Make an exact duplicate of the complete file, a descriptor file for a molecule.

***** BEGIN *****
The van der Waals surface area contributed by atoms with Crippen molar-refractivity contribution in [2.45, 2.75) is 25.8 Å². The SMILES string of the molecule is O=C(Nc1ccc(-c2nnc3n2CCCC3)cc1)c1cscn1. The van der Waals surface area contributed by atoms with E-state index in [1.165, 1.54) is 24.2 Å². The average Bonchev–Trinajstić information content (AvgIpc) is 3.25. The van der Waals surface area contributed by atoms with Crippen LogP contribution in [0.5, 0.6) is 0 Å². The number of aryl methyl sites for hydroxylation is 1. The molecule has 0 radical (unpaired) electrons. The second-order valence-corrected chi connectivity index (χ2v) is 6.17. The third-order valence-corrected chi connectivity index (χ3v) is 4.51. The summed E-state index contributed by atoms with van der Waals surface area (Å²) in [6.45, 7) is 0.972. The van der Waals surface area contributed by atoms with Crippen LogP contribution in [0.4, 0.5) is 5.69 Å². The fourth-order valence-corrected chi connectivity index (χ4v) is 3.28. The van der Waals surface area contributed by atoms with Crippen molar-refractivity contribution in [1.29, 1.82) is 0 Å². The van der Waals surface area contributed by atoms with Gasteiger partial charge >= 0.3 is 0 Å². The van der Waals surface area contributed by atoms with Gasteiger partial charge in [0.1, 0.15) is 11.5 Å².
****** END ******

The van der Waals surface area contributed by atoms with Crippen molar-refractivity contribution in [2.45, 2.75) is 25.8 Å². The SMILES string of the molecule is O=C(Nc1ccc(-c2nnc3n2CCCC3)cc1)c1cscn1. The van der Waals surface area contributed by atoms with E-state index in [1.165, 1.54) is 24.2 Å². The average Bonchev–Trinajstić information content (AvgIpc) is 3.25. The van der Waals surface area contributed by atoms with Crippen LogP contribution in [0.5, 0.6) is 0 Å². The number of aryl methyl sites for hydroxylation is 1. The molecule has 0 radical (unpaired) electrons. The second-order valence-corrected chi connectivity index (χ2v) is 6.17. The third-order valence-corrected chi connectivity index (χ3v) is 4.51. The summed E-state index contributed by atoms with van der Waals surface area (Å²) in [6.45, 7) is 0.972. The van der Waals surface area contributed by atoms with Crippen LogP contribution in [0.4, 0.5) is 5.69 Å². The fourth-order valence-corrected chi connectivity index (χ4v) is 3.28. The van der Waals surface area contributed by atoms with Crippen molar-refractivity contribution in [1.29, 1.82) is 0 Å². The van der Waals surface area contributed by atoms with Gasteiger partial charge >= 0.3 is 0 Å². The van der Waals surface area contributed by atoms with Gasteiger partial charge in [0.1, 0.15) is 11.5 Å².